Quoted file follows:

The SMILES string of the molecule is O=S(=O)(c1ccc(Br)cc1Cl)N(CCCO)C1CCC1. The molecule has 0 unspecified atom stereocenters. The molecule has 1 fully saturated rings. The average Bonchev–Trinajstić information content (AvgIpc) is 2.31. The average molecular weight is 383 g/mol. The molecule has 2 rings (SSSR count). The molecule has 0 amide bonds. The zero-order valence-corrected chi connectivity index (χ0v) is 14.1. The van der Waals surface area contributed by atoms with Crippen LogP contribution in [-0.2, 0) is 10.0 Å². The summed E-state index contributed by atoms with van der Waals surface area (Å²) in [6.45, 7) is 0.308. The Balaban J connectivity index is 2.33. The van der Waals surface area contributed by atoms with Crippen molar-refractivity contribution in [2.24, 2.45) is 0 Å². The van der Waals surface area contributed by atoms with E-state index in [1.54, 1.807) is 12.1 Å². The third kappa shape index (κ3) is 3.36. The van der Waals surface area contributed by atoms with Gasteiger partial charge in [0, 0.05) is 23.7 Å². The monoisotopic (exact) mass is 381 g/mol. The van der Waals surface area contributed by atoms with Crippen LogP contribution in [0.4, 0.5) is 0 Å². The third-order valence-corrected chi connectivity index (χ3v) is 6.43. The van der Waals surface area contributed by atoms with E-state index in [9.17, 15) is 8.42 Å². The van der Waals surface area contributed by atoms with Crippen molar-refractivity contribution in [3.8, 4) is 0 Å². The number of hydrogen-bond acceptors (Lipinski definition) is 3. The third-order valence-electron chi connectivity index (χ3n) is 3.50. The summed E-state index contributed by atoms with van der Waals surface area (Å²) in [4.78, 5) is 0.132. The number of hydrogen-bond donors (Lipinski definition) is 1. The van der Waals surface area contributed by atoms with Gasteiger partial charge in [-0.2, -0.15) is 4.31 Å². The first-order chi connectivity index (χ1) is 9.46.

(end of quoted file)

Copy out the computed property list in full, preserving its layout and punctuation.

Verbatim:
The SMILES string of the molecule is O=S(=O)(c1ccc(Br)cc1Cl)N(CCCO)C1CCC1. The molecule has 0 unspecified atom stereocenters. The molecule has 1 fully saturated rings. The average Bonchev–Trinajstić information content (AvgIpc) is 2.31. The average molecular weight is 383 g/mol. The molecule has 2 rings (SSSR count). The molecule has 0 amide bonds. The zero-order valence-corrected chi connectivity index (χ0v) is 14.1. The van der Waals surface area contributed by atoms with Crippen LogP contribution in [-0.2, 0) is 10.0 Å². The summed E-state index contributed by atoms with van der Waals surface area (Å²) in [6.45, 7) is 0.308. The Balaban J connectivity index is 2.33. The van der Waals surface area contributed by atoms with Crippen molar-refractivity contribution in [2.24, 2.45) is 0 Å². The van der Waals surface area contributed by atoms with E-state index in [1.54, 1.807) is 12.1 Å². The third kappa shape index (κ3) is 3.36. The van der Waals surface area contributed by atoms with Gasteiger partial charge in [0, 0.05) is 23.7 Å². The monoisotopic (exact) mass is 381 g/mol. The van der Waals surface area contributed by atoms with Crippen LogP contribution in [0.4, 0.5) is 0 Å². The third-order valence-corrected chi connectivity index (χ3v) is 6.43. The van der Waals surface area contributed by atoms with E-state index in [9.17, 15) is 8.42 Å². The van der Waals surface area contributed by atoms with Crippen molar-refractivity contribution in [3.8, 4) is 0 Å². The number of hydrogen-bond acceptors (Lipinski definition) is 3. The third-order valence-electron chi connectivity index (χ3n) is 3.50. The summed E-state index contributed by atoms with van der Waals surface area (Å²) in [4.78, 5) is 0.132. The number of hydrogen-bond donors (Lipinski definition) is 1. The van der Waals surface area contributed by atoms with Gasteiger partial charge in [-0.2, -0.15) is 4.31 Å². The first-order chi connectivity index (χ1) is 9.46.